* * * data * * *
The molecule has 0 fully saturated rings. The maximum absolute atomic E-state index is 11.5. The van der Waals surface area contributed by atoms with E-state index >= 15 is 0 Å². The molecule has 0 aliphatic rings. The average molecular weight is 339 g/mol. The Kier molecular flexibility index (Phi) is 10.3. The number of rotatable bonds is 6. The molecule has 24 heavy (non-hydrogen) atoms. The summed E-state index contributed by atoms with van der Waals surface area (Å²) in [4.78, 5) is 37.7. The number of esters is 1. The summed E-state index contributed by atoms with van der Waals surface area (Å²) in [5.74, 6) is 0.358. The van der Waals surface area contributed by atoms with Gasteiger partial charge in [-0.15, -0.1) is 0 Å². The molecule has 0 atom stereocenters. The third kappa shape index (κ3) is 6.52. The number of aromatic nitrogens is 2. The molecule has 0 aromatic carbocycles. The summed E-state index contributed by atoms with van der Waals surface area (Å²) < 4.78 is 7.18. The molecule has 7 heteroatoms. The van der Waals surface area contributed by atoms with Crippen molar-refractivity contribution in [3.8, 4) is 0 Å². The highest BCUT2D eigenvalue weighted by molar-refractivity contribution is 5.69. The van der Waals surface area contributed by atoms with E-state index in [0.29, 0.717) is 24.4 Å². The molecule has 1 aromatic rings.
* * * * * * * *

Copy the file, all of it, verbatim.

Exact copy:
The molecule has 0 fully saturated rings. The maximum absolute atomic E-state index is 11.5. The van der Waals surface area contributed by atoms with E-state index >= 15 is 0 Å². The molecule has 0 aliphatic rings. The average molecular weight is 339 g/mol. The Kier molecular flexibility index (Phi) is 10.3. The number of rotatable bonds is 6. The molecule has 24 heavy (non-hydrogen) atoms. The summed E-state index contributed by atoms with van der Waals surface area (Å²) in [4.78, 5) is 37.7. The number of esters is 1. The summed E-state index contributed by atoms with van der Waals surface area (Å²) in [5.74, 6) is 0.358. The van der Waals surface area contributed by atoms with Gasteiger partial charge in [-0.15, -0.1) is 0 Å². The molecule has 0 atom stereocenters. The third kappa shape index (κ3) is 6.52. The number of aromatic nitrogens is 2. The molecule has 0 aromatic carbocycles. The summed E-state index contributed by atoms with van der Waals surface area (Å²) < 4.78 is 7.18. The molecule has 7 heteroatoms. The van der Waals surface area contributed by atoms with Crippen molar-refractivity contribution in [3.8, 4) is 0 Å². The highest BCUT2D eigenvalue weighted by molar-refractivity contribution is 5.69. The van der Waals surface area contributed by atoms with E-state index in [0.29, 0.717) is 24.4 Å². The molecule has 1 aromatic rings.